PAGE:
Sinkyone Wilderness SP
California State Parks will be eliminating garbage pickup service at the Usal Campground in Sinkyone Wilderness State Park. On February 1, 2012 a "Pack it in, Pack it out" policy will be established. Visitors must bring garbage bags or refuse containers with them to dispose of their trash after leaving the park.
Because of the staff shortage, visitors are also advised to bring toilet paper with them as there may not be personnel to maintain an adequate level of supplies in park facilities.
The rugged wilderness that once characterized the entire Mendocino Coast can still be explored and enjoyed in the Sinkyone Wilderness State Park. Since there are no main highways near the coast in this vicinity, the area has come to be called the "Lost Coast."
Sinkyone Wilderness State Park is located within "Bear Country". State Park regulations require that visitors store all food and scented items properly at all times.
Location / Directions
North end of wilderness - (Needle Rock): 36 miles southwest of Garberville/Redway on Briceland Road. Take Briceland Road west from Redway. Briceland Road becomes Mendocino County Road 435. The last 3.5 miles are unpaved, steep, & narrow.
South end of wilderness - (Usal Beach): Approximately one hour north of Ft Bragg on PCH or 15 miles west of Leggett on PCH from Highway 101. Look for mile marker 90.88 on PCH. Turn north for approximately 6 miles onto unpaved, steep, narrow road.
ROADS MAY BE IMPASSABLE IN WET WEATHER. RV'S & TRAILERS NOT RECOMMENDED.
Summer 45-75 degrees. Morning and evening fog is common.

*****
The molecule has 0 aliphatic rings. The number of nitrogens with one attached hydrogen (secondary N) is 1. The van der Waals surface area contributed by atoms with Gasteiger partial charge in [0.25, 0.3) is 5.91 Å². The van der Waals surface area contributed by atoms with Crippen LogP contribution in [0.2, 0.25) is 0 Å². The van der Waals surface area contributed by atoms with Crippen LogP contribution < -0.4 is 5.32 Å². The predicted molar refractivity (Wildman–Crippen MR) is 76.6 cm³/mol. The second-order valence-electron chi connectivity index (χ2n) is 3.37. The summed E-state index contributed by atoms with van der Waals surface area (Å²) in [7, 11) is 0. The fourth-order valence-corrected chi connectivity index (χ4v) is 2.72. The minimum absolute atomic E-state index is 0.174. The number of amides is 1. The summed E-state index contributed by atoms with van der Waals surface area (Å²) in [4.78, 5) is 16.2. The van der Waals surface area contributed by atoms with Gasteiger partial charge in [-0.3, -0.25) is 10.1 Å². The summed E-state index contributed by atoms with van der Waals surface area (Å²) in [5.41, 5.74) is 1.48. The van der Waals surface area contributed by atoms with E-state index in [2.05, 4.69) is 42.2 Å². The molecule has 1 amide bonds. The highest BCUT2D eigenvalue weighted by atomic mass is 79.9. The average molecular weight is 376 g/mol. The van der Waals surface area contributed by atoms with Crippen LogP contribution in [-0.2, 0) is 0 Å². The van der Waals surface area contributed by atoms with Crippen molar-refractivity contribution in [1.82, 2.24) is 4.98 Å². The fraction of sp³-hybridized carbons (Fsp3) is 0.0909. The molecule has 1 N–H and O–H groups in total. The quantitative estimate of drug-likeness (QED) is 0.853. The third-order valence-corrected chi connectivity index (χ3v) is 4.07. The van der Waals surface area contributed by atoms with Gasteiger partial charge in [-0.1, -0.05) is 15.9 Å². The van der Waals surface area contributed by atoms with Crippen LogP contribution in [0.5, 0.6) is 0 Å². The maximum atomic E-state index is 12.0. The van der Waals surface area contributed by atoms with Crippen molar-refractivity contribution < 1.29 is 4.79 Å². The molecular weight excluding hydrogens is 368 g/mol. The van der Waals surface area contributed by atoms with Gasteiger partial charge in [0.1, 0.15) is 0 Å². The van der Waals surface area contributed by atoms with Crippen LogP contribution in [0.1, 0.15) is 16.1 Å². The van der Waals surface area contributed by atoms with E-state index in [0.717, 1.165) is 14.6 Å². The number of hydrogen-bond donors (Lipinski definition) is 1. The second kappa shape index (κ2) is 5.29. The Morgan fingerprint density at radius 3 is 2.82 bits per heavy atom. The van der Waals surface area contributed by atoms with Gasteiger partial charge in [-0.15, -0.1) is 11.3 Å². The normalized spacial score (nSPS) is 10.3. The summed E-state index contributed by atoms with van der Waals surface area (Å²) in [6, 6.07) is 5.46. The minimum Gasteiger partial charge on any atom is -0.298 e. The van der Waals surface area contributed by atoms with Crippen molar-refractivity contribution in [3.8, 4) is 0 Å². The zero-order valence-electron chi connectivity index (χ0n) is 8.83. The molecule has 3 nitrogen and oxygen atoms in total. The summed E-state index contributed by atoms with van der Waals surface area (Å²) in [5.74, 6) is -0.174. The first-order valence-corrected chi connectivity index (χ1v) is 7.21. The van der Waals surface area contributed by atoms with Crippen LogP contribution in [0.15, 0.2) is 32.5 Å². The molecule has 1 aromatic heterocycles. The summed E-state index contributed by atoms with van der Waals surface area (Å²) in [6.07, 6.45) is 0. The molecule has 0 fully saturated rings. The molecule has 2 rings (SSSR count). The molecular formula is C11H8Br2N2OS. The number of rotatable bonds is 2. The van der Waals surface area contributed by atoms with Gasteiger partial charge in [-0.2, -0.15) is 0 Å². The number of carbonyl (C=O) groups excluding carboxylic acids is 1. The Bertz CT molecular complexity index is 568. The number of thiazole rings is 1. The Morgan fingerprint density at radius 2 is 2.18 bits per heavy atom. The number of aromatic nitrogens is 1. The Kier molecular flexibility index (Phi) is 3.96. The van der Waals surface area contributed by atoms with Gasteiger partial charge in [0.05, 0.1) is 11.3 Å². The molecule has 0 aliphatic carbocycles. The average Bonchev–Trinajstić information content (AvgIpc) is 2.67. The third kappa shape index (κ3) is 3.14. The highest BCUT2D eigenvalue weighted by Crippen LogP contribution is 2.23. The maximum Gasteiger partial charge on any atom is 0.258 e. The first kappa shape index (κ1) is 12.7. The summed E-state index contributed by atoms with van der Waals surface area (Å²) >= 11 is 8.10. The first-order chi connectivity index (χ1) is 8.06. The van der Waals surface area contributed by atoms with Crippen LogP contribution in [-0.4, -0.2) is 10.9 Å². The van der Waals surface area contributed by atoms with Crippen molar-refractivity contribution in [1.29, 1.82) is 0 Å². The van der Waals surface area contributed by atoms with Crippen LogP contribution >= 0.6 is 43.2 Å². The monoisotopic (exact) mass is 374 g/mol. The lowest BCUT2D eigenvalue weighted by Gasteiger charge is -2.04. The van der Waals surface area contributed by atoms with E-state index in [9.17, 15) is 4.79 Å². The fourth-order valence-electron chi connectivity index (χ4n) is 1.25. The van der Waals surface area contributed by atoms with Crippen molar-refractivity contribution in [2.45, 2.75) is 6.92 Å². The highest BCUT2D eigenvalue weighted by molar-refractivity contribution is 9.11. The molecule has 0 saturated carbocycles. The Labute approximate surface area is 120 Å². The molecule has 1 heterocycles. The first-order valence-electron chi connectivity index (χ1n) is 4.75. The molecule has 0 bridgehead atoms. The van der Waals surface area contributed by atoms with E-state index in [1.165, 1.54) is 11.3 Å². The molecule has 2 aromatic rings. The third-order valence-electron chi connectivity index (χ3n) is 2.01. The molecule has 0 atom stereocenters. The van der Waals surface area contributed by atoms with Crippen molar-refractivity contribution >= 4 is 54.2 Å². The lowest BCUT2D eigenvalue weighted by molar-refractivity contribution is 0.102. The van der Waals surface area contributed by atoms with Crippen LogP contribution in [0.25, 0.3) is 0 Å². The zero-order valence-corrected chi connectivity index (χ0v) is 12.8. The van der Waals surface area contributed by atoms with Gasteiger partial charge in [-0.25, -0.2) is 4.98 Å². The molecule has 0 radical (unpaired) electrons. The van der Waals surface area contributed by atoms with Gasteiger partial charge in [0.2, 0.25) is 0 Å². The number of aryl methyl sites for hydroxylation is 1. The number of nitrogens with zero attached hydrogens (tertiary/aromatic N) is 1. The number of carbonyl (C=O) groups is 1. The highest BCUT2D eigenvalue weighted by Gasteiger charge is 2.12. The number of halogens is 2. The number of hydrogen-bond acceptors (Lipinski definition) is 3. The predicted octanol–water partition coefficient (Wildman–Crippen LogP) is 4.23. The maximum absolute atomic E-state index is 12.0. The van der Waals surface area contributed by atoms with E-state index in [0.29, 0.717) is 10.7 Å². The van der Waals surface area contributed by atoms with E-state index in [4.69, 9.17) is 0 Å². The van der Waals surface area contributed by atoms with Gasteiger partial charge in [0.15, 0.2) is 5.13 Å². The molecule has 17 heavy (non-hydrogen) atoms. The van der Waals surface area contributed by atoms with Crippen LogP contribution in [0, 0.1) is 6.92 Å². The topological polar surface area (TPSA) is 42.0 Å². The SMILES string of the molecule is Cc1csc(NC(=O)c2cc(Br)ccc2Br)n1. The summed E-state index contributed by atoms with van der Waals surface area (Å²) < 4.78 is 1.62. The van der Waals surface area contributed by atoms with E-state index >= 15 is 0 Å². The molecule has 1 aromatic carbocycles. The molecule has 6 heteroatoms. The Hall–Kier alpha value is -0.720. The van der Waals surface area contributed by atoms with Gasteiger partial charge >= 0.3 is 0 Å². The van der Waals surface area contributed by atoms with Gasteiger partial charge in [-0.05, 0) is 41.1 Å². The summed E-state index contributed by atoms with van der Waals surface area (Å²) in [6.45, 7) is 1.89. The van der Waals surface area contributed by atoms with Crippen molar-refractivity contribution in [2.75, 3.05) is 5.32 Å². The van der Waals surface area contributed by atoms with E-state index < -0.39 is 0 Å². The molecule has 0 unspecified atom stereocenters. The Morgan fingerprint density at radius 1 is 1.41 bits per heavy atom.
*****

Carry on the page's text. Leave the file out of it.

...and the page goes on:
Winter 35-55 degrees. Rainfall up to 80 inches per year, mostly occurring between November and May.
About the park
For thousands of years before the first Europeans arrived, the Sinkyone Indians lived in this part of the coast. They occupied permanent villages alongside streams and rivers, and moved out in family groups to hunt and forage in the hills during the summer. They spent time along the coast fishing, gathering seaweed and shellfish, and hunting seals and sea lions, and harvesting the occasional dead whale that had washed on shore. Fish were an important source of food during the winter. All kinds of fish were caught, but the seasonal salmon run was especially important.
Most park visitors today assume that human beings have had little impact on this area. But every trail, road, or flat spot has been modified by human activity. Game trails were turned into pathways for pack mules loaded with tanbark for the tanneries of San Francisco. Roads were carved and graded for lumbering operations. Open areas and marine terraces were farmed and used to pasture sheep and cattle. Occasionally, what appears to be a wagon road or a modern jeep trail is actually an abandoned railroad right-of-way.
Logging operations continued until well into the 20th century and wood products of various kinds were shipped to market from Usal, Needle Rock, Anderson’s Landing, Northport and Bear Harbor/Morgan’s Rock. Northport was not much of a port, but lumber schooners were able to take on their cargoes by means of a "wire chute," - a cable and block system that could run wood from the bluff to waiting schooners. Built in 1875, the Northport "chute" was one of the first of its kind on the coast.
- Hours of Operation:
Day Use areas open Sunrise to Sunset.
- Park Office Telephone:
Use areas open Sunrise to Sunset.
Campground open all year.
First-come first-served camping, contact the park directly for information.
Richardson Grove State Park
1600 U.S. Highway 101 # 8
Garberville, CA 95542